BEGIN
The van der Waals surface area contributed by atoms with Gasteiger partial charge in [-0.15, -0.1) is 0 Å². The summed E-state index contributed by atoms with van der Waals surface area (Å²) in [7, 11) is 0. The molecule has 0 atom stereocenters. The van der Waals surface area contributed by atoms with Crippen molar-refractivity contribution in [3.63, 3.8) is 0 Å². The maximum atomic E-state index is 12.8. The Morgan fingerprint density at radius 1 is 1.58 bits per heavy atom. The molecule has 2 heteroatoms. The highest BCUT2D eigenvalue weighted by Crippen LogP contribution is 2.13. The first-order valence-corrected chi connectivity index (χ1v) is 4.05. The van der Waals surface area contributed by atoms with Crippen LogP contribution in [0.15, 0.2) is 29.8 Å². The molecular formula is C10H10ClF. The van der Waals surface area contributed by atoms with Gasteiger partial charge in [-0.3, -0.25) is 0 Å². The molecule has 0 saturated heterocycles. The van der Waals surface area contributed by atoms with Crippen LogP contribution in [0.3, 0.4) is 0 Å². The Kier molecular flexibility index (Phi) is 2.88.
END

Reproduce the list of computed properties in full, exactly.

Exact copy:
The van der Waals surface area contributed by atoms with Gasteiger partial charge in [-0.15, -0.1) is 0 Å². The summed E-state index contributed by atoms with van der Waals surface area (Å²) in [7, 11) is 0. The molecule has 0 atom stereocenters. The van der Waals surface area contributed by atoms with Crippen molar-refractivity contribution in [3.63, 3.8) is 0 Å². The maximum atomic E-state index is 12.8. The Morgan fingerprint density at radius 1 is 1.58 bits per heavy atom. The molecule has 2 heteroatoms. The highest BCUT2D eigenvalue weighted by Crippen LogP contribution is 2.13. The first-order valence-corrected chi connectivity index (χ1v) is 4.05. The van der Waals surface area contributed by atoms with Crippen LogP contribution in [0.15, 0.2) is 29.8 Å². The molecular formula is C10H10ClF. The van der Waals surface area contributed by atoms with Gasteiger partial charge in [-0.3, -0.25) is 0 Å². The molecule has 0 saturated heterocycles. The van der Waals surface area contributed by atoms with Crippen LogP contribution in [0.3, 0.4) is 0 Å². The Kier molecular flexibility index (Phi) is 2.88.